SAPA: Prague’s ‘little Vietnam’


SAPA is about as close as you are going to get to feeling like you are in Hanoi, or Ho Chi Minh City, while you are still, in fact, in Prague. At certain moments, and from certain angles, you can almost forget the prefab housing which surrounds the Vietnamese market, and believe that you are on a completely different continent. SAPA is the heart of the Czech Republic’s rapidly-expanding Vietnamese community, and not for nothing has it been dubbed ‘little Vietnam’. But unlike the Chinatowns that form an integral part of many a city, SAPA is miles away from Prague’s city centre. I ventured out to SAPA, where I was met by my guide for the day:

“I’m Linh from Vietnam and I have been studying here for two years.”

Okay, and what about SAPA, is this a place you have visited a lot before?

“Sometimes I come here to buy different foods, like vegetables and rice.”

But surely you can buy vegetables and rice in Czech shops?

“But it’s really expensive there, and the rice here is different, it is Thai or Vietnamese. Here I can also find some different sauces, like shrimp sauce and fish sauce from my country, and spices.”

Are there things that you miss about Vietnam that you can come and find here – does this sometimes feel like Vietnam when you are here?

“Actually yes, sometimes it does feel like Vietnam here, because this is a place where the Vietnamese people gather often.”

At SAPA’s main entrance a fountain trickles. It looks like a massive candle with wax running down the sides. But it is actually made out of concrete or stone.

“Often in Eastern culture you’ll find a motif of a mountain and some water. This fountain here is made up of a mountain and water running down it. It is for decoration, but it is also ying and yang. The water represents ying, while the mountain represents yang.”

Right beside the fountain stands the gate which leads into the market. The gate is inscribed with a welcome message in both Vietnamese and Czech, but the style it is built in doesn’t look very Central European at all:

“This might be a symbol of the Literature Temple in Vietnam. In Vietnam we have a very famous Literature Temple, which maybe this is in the style of. It was the first university in Vietnam, built in the 13th century, and it is where all of the talented people graduated from in Vietnam. So maybe the design is supposed to allude to that.”

The market itself is massive, and made up of several different sections. There are little portacabin offices offering long-haul flights and visa services, there are vast barn-like buildings in which rows of vendors sell dried flowers and fashion, and there are nail salons, restaurants and even a shop selling wedding dresses. Vietnamese pop periodically wafts its way over from a small tent with some of the largest loudspeakers I have ever seen:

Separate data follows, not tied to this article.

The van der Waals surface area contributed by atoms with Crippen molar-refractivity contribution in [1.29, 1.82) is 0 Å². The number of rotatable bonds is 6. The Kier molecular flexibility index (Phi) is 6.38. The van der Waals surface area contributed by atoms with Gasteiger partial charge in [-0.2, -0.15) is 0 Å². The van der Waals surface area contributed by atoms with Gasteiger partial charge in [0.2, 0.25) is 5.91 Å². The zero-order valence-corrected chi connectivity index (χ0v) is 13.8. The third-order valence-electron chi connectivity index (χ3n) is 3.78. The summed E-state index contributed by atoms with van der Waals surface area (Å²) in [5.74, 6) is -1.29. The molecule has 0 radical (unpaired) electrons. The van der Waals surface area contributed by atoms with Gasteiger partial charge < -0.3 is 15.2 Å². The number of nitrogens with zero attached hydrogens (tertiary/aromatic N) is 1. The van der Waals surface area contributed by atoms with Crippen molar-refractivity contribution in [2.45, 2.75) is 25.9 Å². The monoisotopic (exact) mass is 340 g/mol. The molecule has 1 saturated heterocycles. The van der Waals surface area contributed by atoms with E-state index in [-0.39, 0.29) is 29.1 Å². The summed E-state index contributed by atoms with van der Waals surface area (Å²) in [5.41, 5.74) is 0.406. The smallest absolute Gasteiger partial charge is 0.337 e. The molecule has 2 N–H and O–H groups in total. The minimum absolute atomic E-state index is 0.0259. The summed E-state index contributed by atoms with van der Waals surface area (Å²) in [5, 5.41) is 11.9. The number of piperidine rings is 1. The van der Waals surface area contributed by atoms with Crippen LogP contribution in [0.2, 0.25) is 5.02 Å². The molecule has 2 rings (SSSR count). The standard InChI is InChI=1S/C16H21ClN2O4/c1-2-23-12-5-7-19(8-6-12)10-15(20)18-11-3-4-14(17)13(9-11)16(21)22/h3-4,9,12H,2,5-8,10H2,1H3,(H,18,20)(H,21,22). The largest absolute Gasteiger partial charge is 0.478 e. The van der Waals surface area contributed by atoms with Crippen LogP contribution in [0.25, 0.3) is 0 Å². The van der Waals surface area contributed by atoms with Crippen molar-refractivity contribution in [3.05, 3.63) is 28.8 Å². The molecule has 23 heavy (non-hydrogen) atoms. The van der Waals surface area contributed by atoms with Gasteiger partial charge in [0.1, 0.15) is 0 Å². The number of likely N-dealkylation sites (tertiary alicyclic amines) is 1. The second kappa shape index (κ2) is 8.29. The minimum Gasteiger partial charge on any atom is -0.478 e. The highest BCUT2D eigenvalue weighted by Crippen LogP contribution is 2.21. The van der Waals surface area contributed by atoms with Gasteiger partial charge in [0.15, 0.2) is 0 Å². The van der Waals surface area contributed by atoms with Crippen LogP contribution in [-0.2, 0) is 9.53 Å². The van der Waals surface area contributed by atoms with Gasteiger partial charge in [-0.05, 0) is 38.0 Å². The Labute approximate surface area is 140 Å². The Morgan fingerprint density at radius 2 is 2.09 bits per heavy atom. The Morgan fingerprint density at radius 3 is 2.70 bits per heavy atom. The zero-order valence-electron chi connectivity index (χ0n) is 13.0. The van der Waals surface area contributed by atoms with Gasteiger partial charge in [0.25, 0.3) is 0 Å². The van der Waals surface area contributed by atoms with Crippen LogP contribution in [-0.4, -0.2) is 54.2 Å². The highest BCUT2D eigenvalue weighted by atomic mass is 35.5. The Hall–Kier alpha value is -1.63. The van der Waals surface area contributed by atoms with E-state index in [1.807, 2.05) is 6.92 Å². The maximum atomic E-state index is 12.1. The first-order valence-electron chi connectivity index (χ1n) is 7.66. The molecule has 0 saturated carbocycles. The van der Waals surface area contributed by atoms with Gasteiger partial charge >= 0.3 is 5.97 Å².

“The market divides into services and goods for sale. The services include education, translation services and legal consultation.”

There is a school standing right in front of us, who is it for?

“It is a primary school which teaches Vietnamese children Czech. It’s a kindergarten for young children. In this country Vietnamese children often only learn Vietnamese at home and they come here to play and learn the Czech language.”

On this particular rainy Tuesday there were no children to be found in the playground during their break, they were all taking refuge from the rain. As did we in the labyrinthine series of corridors lined by stalls selling handbags, sunglasses, and indeed umbrellas, en masse. We re-emerged when the weather improved.

What about this building over here which doesn’t look very Czech. Can you explain what is going on there?

“It’s a pagoda, it’s a temple, I think. It is for the Buddha. In Vietnamese culture, every place should allocate a small space to the Buddha, who offers spiritual support to Vietnamese people.”

And there is a fire outside, why would there be an oven or a fire outside?

“It is for burning fake money for dead people. There are considered to be two worlds, the world of the living and the underworld for the dead. And the people in the underworld have the same needs and things as living people. So the living burn money for them, but the money is only fake.”

At the end of a hard morning’s shopping – or at least a good look around, it was time for some lunch. Linh, his friend Thao and I sat down in a restaurant which was offering ‘pho’ – a Vietnamese speciality which consisted of meat and noodles in a sort of broth:

So listen, before anything else happens, can you explain what we have in front of us on the table, because there are all sorts of really pretty looking things?

“Here we have some lemons, and some chilli, and something a bit like Czech langos, it’s the same ingredients, but without the cheese and ketchup.”

And some more chilli sauce over here, so it looks like this might end up being quite spicy.

“Yes, but it’s really tasty, do you know how to use chopsticks?”

…Umm, I’m not so good when it comes to noodles. But I’ll try. So, here is the food, and what is in it, it looks really good?

“There are special rice noodles, and chicken meat and some vegetables.”

Okay, and what is the Vietnamese for ‘Bon Apetit’?

“Chuc ngon mieng!”

... The soup was delicious, as were the lashings of green tea which followed. SAPA is open for business every day, though really comes into its own on Saturday afternoons, when people from all over the country come to eat, drink and meet. It might not be one of Prague’s most obvious tourist attractions, but SAPA is definitely well worth a visit.